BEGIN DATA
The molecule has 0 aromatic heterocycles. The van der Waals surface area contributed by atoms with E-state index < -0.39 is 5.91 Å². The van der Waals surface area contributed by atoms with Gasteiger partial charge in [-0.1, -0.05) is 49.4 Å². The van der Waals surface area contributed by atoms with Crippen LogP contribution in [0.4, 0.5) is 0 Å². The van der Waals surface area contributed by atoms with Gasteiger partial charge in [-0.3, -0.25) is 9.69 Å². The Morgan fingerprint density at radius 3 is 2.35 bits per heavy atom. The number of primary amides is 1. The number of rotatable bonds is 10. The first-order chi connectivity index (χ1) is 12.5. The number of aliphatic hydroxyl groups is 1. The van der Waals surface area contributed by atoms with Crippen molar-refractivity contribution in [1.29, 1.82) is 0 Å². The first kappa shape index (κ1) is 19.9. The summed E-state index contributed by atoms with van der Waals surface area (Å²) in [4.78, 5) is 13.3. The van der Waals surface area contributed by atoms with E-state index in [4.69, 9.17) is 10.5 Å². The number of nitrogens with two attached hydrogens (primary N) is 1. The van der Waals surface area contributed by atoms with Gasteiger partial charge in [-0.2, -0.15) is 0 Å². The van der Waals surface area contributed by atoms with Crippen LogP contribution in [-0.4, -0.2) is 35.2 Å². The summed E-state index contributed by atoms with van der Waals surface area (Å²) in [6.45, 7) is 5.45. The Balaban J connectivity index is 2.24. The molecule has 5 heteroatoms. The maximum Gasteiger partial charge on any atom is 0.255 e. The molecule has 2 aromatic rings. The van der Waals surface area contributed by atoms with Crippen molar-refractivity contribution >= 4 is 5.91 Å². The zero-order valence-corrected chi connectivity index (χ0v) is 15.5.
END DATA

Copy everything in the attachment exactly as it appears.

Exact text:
The molecule has 0 aromatic heterocycles. The van der Waals surface area contributed by atoms with E-state index < -0.39 is 5.91 Å². The van der Waals surface area contributed by atoms with Gasteiger partial charge in [-0.1, -0.05) is 49.4 Å². The van der Waals surface area contributed by atoms with Crippen LogP contribution in [0.4, 0.5) is 0 Å². The van der Waals surface area contributed by atoms with Gasteiger partial charge in [-0.3, -0.25) is 9.69 Å². The Morgan fingerprint density at radius 3 is 2.35 bits per heavy atom. The number of primary amides is 1. The number of rotatable bonds is 10. The first-order chi connectivity index (χ1) is 12.5. The number of aliphatic hydroxyl groups is 1. The van der Waals surface area contributed by atoms with Crippen molar-refractivity contribution in [1.29, 1.82) is 0 Å². The first kappa shape index (κ1) is 19.9. The summed E-state index contributed by atoms with van der Waals surface area (Å²) in [4.78, 5) is 13.3. The van der Waals surface area contributed by atoms with E-state index in [4.69, 9.17) is 10.5 Å². The number of nitrogens with two attached hydrogens (primary N) is 1. The van der Waals surface area contributed by atoms with Gasteiger partial charge in [-0.2, -0.15) is 0 Å². The van der Waals surface area contributed by atoms with Crippen LogP contribution in [-0.4, -0.2) is 35.2 Å². The summed E-state index contributed by atoms with van der Waals surface area (Å²) in [6.45, 7) is 5.45. The Balaban J connectivity index is 2.24. The molecule has 5 heteroatoms. The maximum Gasteiger partial charge on any atom is 0.255 e. The molecule has 2 aromatic rings. The van der Waals surface area contributed by atoms with Crippen molar-refractivity contribution >= 4 is 5.91 Å². The zero-order valence-corrected chi connectivity index (χ0v) is 15.5.